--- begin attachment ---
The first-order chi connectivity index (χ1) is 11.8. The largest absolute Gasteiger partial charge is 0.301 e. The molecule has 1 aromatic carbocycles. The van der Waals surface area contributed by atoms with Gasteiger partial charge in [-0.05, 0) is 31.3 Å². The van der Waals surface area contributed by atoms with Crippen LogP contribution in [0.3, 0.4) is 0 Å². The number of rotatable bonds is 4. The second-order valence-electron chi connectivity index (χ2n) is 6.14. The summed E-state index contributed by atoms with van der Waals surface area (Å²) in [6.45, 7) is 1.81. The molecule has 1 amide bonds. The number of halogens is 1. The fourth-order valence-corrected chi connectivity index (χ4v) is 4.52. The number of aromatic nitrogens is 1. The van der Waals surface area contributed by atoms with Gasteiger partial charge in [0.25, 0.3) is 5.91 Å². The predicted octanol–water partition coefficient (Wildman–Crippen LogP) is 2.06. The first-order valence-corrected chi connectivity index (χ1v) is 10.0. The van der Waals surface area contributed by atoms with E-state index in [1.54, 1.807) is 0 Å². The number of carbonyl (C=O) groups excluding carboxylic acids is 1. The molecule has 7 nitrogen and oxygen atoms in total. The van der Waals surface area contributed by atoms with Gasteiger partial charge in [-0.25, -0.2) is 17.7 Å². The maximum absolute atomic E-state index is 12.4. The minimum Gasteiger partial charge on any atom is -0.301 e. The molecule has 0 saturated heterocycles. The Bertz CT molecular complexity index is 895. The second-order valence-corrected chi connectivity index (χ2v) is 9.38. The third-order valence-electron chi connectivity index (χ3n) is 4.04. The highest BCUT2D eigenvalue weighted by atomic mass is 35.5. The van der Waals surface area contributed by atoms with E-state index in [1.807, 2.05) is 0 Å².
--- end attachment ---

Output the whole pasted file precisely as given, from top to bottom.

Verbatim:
The first-order chi connectivity index (χ1) is 11.8. The largest absolute Gasteiger partial charge is 0.301 e. The molecule has 1 aromatic carbocycles. The van der Waals surface area contributed by atoms with Gasteiger partial charge in [-0.05, 0) is 31.3 Å². The van der Waals surface area contributed by atoms with Crippen LogP contribution in [0.3, 0.4) is 0 Å². The number of rotatable bonds is 4. The second-order valence-electron chi connectivity index (χ2n) is 6.14. The summed E-state index contributed by atoms with van der Waals surface area (Å²) in [6.45, 7) is 1.81. The molecule has 1 amide bonds. The number of halogens is 1. The fourth-order valence-corrected chi connectivity index (χ4v) is 4.52. The number of aromatic nitrogens is 1. The van der Waals surface area contributed by atoms with Gasteiger partial charge in [0.25, 0.3) is 5.91 Å². The predicted octanol–water partition coefficient (Wildman–Crippen LogP) is 2.06. The first-order valence-corrected chi connectivity index (χ1v) is 10.0. The van der Waals surface area contributed by atoms with E-state index in [1.54, 1.807) is 0 Å². The number of carbonyl (C=O) groups excluding carboxylic acids is 1. The molecule has 7 nitrogen and oxygen atoms in total. The van der Waals surface area contributed by atoms with Gasteiger partial charge in [-0.25, -0.2) is 17.7 Å². The maximum absolute atomic E-state index is 12.4. The minimum Gasteiger partial charge on any atom is -0.301 e. The molecule has 0 saturated heterocycles. The Bertz CT molecular complexity index is 895. The second-order valence-corrected chi connectivity index (χ2v) is 9.38. The third-order valence-electron chi connectivity index (χ3n) is 4.04. The highest BCUT2D eigenvalue weighted by atomic mass is 35.5. The van der Waals surface area contributed by atoms with E-state index in [1.807, 2.05) is 0 Å².